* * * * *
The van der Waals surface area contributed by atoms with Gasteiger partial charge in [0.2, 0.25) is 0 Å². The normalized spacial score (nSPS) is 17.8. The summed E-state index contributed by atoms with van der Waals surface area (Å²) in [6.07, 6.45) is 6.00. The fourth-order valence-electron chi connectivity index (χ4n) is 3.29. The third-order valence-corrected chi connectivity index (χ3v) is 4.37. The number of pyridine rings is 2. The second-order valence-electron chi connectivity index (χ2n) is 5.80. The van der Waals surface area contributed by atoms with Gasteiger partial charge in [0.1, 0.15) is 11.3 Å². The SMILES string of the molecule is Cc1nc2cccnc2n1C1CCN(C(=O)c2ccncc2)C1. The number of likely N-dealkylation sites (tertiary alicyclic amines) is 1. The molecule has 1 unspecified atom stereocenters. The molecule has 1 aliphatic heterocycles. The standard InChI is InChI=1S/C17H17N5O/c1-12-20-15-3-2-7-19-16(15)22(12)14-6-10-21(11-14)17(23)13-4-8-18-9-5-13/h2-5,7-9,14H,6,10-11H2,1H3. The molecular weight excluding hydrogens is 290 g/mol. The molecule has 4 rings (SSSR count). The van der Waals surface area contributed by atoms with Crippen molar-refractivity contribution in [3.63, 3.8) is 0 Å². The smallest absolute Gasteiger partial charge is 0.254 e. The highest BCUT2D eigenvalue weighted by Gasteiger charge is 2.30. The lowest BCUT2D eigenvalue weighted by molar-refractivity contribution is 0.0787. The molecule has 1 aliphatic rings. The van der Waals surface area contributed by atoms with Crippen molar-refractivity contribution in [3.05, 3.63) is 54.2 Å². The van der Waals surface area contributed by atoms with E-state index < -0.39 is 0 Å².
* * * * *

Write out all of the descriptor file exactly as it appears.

The van der Waals surface area contributed by atoms with Gasteiger partial charge in [0.2, 0.25) is 0 Å². The normalized spacial score (nSPS) is 17.8. The summed E-state index contributed by atoms with van der Waals surface area (Å²) in [6.07, 6.45) is 6.00. The fourth-order valence-electron chi connectivity index (χ4n) is 3.29. The third-order valence-corrected chi connectivity index (χ3v) is 4.37. The number of pyridine rings is 2. The second-order valence-electron chi connectivity index (χ2n) is 5.80. The van der Waals surface area contributed by atoms with Gasteiger partial charge in [0.1, 0.15) is 11.3 Å². The SMILES string of the molecule is Cc1nc2cccnc2n1C1CCN(C(=O)c2ccncc2)C1. The number of likely N-dealkylation sites (tertiary alicyclic amines) is 1. The molecule has 1 unspecified atom stereocenters. The molecule has 1 aliphatic heterocycles. The standard InChI is InChI=1S/C17H17N5O/c1-12-20-15-3-2-7-19-16(15)22(12)14-6-10-21(11-14)17(23)13-4-8-18-9-5-13/h2-5,7-9,14H,6,10-11H2,1H3. The molecular weight excluding hydrogens is 290 g/mol. The molecule has 4 rings (SSSR count). The van der Waals surface area contributed by atoms with Crippen molar-refractivity contribution in [3.63, 3.8) is 0 Å². The smallest absolute Gasteiger partial charge is 0.254 e. The highest BCUT2D eigenvalue weighted by Gasteiger charge is 2.30. The lowest BCUT2D eigenvalue weighted by molar-refractivity contribution is 0.0787. The molecule has 1 aliphatic rings. The van der Waals surface area contributed by atoms with Crippen molar-refractivity contribution in [3.05, 3.63) is 54.2 Å². The van der Waals surface area contributed by atoms with E-state index < -0.39 is 0 Å².